Cadmium fluoride (CdF2) is a mostly water-insoluble source of cadmium used in oxygen-sensitive applications such as the production of metallic alloys. This and other fluoride compounds are used in very low concentrations (ppm) in a few medical treatment protocols. Fluoride compounds are also important in synthetic organic chemistry. The standard enthalpy was determined to be -167.39 kcal. mole-1, the Gibbs energy of formation was determined to be -155.4 kcal. mole-1, and the heat of sublimation was determined to be 76 kcal. mole-1.
Cadmium fluoride is used in the production of phosphors, glass, and nuclear reactor controls. It is also used in high-temperature lubricants and to ignite laser crystals. It is used in oxygen-sensitive applications such as the manufacture of metallic alloys, as well as in a few medical treatment protocols. It can also be used in synthetic organic chemistry.
- Chemical formula: CdF2
- Molar mass: 150.41 g/mol
- Appearance: grey or white-grey crystals
- Density: 6.33 g/cm3, solid
- Melting point: 1,110 °C (2,030 °F; 1,380 K)
- Boiling point: 1,748 °C (3,178 °F; 2,021 K)
- Solubility in water: 4.35 g/100 mL
- Solubility: soluble in acid, insoluble in ethanol alcohol, and liquid ammonia
- Crystal structure: Fluorite (cubic), cF12
Cadmium fluoride is made by reacting gaseous fluorine or hydrogen fluoride with cadmium metal or one of its salts, such as chloride, oxide, or sulfate. It can also be made by dissolving cadmium carbonate in 40% hydrofluoric acid, evaporating the solution, and drying it in a vacuum at 150 °C. Another method is to combine cadmium chloride and ammonium fluoride solutions, then crystallize them. The solution is filtered to remove the insoluble cadmium fluoride.
Adium fluoride is made by reacting gaseous fluorine or hydrogen fluoride with cadmium metal or a salt of cadmium metal, such as chloride, oxide, or sulfide:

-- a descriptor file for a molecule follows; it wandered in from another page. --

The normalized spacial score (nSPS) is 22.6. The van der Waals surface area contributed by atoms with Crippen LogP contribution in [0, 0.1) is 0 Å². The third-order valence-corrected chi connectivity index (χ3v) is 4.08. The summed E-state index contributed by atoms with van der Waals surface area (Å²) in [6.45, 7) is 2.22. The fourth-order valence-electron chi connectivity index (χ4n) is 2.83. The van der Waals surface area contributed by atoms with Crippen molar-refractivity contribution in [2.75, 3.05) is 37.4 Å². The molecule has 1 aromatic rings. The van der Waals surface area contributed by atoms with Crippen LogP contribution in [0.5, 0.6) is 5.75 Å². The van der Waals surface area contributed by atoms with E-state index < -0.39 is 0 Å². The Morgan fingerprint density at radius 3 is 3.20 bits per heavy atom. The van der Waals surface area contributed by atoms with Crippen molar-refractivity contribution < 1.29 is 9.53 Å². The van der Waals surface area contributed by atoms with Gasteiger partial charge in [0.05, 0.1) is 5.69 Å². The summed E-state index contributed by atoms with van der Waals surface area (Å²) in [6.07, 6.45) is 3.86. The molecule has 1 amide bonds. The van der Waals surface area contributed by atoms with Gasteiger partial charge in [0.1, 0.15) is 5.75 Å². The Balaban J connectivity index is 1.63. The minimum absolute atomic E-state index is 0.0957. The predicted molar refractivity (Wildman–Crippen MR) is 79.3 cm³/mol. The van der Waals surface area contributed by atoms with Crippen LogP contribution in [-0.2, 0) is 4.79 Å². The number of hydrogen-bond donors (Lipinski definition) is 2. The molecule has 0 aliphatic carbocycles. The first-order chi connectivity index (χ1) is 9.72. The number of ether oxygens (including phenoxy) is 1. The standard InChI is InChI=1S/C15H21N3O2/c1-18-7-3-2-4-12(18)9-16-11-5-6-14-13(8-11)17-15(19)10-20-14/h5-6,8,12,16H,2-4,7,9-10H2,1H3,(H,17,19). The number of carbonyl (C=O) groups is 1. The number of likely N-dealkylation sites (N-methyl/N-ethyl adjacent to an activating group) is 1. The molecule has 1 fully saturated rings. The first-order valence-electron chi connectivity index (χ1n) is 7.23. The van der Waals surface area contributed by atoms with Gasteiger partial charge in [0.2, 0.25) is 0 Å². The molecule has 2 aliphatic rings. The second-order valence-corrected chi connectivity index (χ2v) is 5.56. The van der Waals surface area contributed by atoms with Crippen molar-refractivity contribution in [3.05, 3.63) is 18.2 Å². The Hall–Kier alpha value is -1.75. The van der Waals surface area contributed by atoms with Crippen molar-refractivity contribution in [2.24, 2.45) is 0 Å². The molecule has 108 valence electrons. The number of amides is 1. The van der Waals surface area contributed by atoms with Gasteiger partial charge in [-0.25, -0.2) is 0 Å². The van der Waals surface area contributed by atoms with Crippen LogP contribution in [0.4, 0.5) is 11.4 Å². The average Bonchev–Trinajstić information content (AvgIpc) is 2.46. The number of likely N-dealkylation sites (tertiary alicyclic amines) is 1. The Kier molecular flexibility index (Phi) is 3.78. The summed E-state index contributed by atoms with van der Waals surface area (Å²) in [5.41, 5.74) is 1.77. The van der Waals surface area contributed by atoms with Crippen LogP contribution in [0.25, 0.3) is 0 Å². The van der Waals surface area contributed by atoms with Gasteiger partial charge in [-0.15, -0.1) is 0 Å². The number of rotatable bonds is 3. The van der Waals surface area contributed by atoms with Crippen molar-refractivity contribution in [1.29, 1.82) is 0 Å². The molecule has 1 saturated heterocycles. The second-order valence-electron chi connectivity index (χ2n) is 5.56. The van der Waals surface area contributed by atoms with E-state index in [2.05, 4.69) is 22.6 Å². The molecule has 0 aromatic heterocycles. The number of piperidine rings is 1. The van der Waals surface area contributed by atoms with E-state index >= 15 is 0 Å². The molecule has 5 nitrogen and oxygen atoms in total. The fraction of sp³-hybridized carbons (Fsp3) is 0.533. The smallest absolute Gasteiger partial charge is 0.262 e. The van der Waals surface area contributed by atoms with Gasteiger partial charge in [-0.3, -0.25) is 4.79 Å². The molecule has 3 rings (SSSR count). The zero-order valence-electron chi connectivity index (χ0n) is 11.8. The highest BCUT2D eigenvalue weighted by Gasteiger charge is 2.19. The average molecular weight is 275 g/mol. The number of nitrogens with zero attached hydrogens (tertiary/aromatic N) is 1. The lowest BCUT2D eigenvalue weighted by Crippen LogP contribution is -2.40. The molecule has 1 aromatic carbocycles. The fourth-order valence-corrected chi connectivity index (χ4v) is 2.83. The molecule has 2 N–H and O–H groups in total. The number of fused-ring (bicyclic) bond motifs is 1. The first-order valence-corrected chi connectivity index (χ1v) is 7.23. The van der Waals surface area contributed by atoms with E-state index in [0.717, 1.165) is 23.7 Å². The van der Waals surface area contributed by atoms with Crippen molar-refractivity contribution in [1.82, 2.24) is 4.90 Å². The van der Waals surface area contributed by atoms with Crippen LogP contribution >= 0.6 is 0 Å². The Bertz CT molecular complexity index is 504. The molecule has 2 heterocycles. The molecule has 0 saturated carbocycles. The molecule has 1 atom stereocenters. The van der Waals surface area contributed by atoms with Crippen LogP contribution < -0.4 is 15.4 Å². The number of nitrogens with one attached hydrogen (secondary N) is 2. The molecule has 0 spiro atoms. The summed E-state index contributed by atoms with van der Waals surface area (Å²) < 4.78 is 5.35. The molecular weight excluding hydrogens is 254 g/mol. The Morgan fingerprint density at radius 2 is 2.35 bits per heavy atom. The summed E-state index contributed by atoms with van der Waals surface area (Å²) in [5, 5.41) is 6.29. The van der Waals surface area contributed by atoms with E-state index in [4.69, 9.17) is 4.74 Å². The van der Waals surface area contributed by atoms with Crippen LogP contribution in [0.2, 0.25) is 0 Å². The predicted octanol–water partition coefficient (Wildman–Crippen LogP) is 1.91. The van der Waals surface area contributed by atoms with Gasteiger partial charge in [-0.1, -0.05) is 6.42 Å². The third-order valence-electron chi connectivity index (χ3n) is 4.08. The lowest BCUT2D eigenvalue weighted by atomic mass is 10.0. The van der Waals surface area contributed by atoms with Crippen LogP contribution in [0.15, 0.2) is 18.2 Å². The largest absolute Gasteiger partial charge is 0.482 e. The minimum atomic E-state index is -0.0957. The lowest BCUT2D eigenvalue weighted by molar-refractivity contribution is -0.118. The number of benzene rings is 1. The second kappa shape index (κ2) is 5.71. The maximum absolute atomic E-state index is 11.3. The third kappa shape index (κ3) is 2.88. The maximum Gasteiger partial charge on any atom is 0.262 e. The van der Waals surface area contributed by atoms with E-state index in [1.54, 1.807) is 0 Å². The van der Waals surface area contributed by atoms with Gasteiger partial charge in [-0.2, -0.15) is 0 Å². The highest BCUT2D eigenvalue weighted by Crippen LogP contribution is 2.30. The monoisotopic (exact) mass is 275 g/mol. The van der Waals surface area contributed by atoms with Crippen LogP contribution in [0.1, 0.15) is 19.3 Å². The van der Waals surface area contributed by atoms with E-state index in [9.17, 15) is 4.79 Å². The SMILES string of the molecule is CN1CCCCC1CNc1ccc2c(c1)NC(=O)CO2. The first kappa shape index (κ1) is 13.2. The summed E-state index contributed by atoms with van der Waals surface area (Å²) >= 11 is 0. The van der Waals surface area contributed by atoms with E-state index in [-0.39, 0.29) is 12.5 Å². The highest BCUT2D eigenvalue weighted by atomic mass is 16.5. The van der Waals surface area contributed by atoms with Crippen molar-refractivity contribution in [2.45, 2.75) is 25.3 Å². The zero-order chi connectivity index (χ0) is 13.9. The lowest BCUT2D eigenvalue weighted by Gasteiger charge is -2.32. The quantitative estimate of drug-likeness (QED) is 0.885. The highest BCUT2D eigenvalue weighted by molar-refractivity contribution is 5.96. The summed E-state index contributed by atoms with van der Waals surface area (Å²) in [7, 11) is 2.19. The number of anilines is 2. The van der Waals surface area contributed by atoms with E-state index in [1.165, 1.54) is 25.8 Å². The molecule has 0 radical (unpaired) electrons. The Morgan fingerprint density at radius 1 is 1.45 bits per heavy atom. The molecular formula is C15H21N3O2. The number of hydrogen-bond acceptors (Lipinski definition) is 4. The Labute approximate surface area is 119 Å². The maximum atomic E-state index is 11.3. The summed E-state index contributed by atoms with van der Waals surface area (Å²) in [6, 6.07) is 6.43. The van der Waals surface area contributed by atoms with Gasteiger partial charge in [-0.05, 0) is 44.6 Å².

Cd + F2 → CdF2
Cd + 2HF → CdF2 + H2
CdO + 2HF → CdF2 + H2O
It also may be obtained by dissolving cadmium carbonate in 40% hydrofluoric acid solution, evaporating the solution and drying in vacuum at 150°C:
CdCO3 + 2HF → CdF2 + H2O + CO2
It can also be made by combining cadmium chloride and ammonium fluoride solutions and crystallizing them. Cadmium fluoride has also been synthesized by combining fluorine and cadmium sulfide. This reaction occurs quickly and produces nearly pure fluoride at much lower temperatures than other methods.
When doped with certain rare earth elements or yttrium and treated with cadmium vapor at high temperatures, CdF2 can be transformed into an electronic conductor. Depending on the concentration of the dopant, this process produces blue crystals with varying absorption coefficients.
A proposed mechanism explains that the conductivity of these crystals can be explained by a reaction of Cd atoms with Interstitial F− ions. This creates more CdF2 molecules and releases electrons which are weakly bonded to trivalent dopant ions resulting in n-type conductivity and a hydrogenic donor level.
Cadmium fluoride is toxic, as are all cadmium compounds, and should be used with caution.
Cadmium fluoride can be harmful to one’s health if not handled properly. Because it can irritate the skin and eyes, gloves and protective eyewear are recommended. The MSDS, or Material Safety Data Sheet, also includes ingestion and inhalation warnings. Hydrogen fluoride and cadmium vapors may be released into the air under acidic conditions, at high temperatures, and in moist environments. Inhalation can cause respiratory irritation, congestion, fluorosis, and even pulmonary edema in severe cases.